The evidence is mixed regarding the relationship between Irritable Bowel Syndrome (IBS), intestinal barrier dysfunction, and increased intestinal permeability. The literature suggests that hyperpermeability may be more prevalent in those with IBS-D compared to IBS-C, and that increased intestinal permeability in this population will likely cause more severe symptoms and sensitivities. 

According to Camilleri, Lasch and Zhou in American Journal of Physiology- Gastrointestinal and Liver Physiology [5], a few studies have found indicators of increased intestinal permeability in subjects with both IBS-C and IBS-D. They also note that some genetic predispositions to Crohn’s Disease, which lead to alterations in intestinal barrier function, are associated with IBS symptoms – particularly the increased colonic transit found in IBS-D.

How Do You Know If You Have Leaky Gut?

The best first step to take is to consult your medical provider – ideally a gastroenterologist for an examination. This will help them determine if there is increased permeability in your intestinal tract. 

At this time, there are no medically approved at-home tests or official courses of treatment for leaky gut. Additionally, many claims about leaky gut, such as links to autism and mental health conditions, are not backed by science. [1

Work With a Medical Professional

It is important to seek out evidence-based resources. Avoid self-diagnosis, and don’t make dietary or medication changes without the supervision of a physician or Registered Dietitian (RDN) for leaky gut or IBD.

Work with your doctor and RDN to determine a regimen that is most suitable for improving your gut health. This may mean avoiding or limiting certain foods and/or medications (such as NSAIDs) and implementing products to promote healthy diversity in the gut microflora (such as probiotic or prebiotic foods or supplements).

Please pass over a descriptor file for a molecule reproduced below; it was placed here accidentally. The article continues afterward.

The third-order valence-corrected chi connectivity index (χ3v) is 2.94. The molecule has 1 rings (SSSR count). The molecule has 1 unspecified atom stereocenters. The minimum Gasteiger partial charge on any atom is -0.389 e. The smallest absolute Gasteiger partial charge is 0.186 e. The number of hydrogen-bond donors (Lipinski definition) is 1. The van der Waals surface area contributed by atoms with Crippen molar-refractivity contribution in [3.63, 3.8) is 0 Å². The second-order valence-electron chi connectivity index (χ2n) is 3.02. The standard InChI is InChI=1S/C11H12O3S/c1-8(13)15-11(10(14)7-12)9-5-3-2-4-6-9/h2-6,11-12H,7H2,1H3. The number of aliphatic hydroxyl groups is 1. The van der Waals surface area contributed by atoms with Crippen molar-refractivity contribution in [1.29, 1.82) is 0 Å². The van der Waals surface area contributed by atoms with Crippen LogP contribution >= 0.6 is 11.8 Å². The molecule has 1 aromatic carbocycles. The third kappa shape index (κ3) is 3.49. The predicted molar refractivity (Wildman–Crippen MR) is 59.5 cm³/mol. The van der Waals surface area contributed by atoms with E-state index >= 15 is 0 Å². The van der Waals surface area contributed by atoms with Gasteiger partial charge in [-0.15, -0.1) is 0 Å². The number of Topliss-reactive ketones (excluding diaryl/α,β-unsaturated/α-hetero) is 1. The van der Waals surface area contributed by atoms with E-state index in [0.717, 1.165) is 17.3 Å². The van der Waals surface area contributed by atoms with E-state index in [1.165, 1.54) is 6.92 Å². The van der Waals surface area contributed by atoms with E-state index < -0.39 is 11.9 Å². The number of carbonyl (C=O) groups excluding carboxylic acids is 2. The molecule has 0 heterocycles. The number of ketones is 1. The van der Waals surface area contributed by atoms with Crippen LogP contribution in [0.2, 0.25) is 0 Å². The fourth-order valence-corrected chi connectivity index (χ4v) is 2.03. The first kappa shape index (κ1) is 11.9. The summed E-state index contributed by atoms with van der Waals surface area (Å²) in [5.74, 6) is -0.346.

Take Home Messages: Leaky Gut vs. IBD

– IBD is a clinical diagnosis while leaky gut is not, and each condition can occur independently of the other. 

-Leaky gut is characterized by increased permeability of the intestinal walls, allowing potentially pathogenic substances to “leak” through the gut into the bloodstream.

-Hyperpermeability of the intestines is common in IBD and may impact disease onset and progression.

-Unlike IBD, leaky gut is not a medical diagnosis and more research is needed to determine if leaky gut exists as an independent health condition and/or causes chronic diseases to develop.

All included information is not intended to treat or diagnose. For medical questions, please consult your healthcare provider.

References

1. Bell B. Is leaky gut syndrome a real condition? An unbiased look. 2017 Healthline.  https://www.healthline.com/nutrition/is-leaky-gut-real

2. Fasano A. Intestinal permeability and its regulation by zonulin: diagnostic and therapeutic implications. Clin Gastroenterol Hepatol 2012;10(10):1096-1100. doi:  10.1016/j.cgh.2012.08.012

3. Michielan A, D’Inca R. Intestinal permeability in inflammatory bowel disease: pathogenesis, clinical evaluation, and therapy of leaky gut. Mediators Inflamm. 2015: 628157. doi: 10.1155/2015/628157

4. Odenwald MA, Turner JR. Intestinal permeability defects: is it time to treat? Clin Gastroenterol Hepatol. 2013;11(9):1075-1083. doi: 10.1016/j.cgh.2013.07.001

5. Camilleri M, Lasch K, Zhou W. Irritable bowel syndrome: methods, mechanisms, and pathophysiology. The confluence of increased permeability, inflammation, and pain in irritable bowel syndrome. Am J Physiol Gastrointest Liver Physiol. 2012;303(7)G775-785. doi: 10.1152/ajpgi.00155.2012

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About the Author

Alison Rosenstock, MS, RD

Alison Rosenstock, MS, RD

Alison Rosenstock, MS, RD is a Registered Dietitian and the Founder of SDNutritionWriter.com providing writing, social media design and copy, and educational content in nutrition and wellness to worthy brands and companies. She received her Masters in Nutritional Sciences from San Diego State University and completed her Dietetic Internship with Iowa State University. Her passions in her work are food justice and equity, nutrition in public health, weight-neutral dietary approaches, and wellness for healthcare professionals.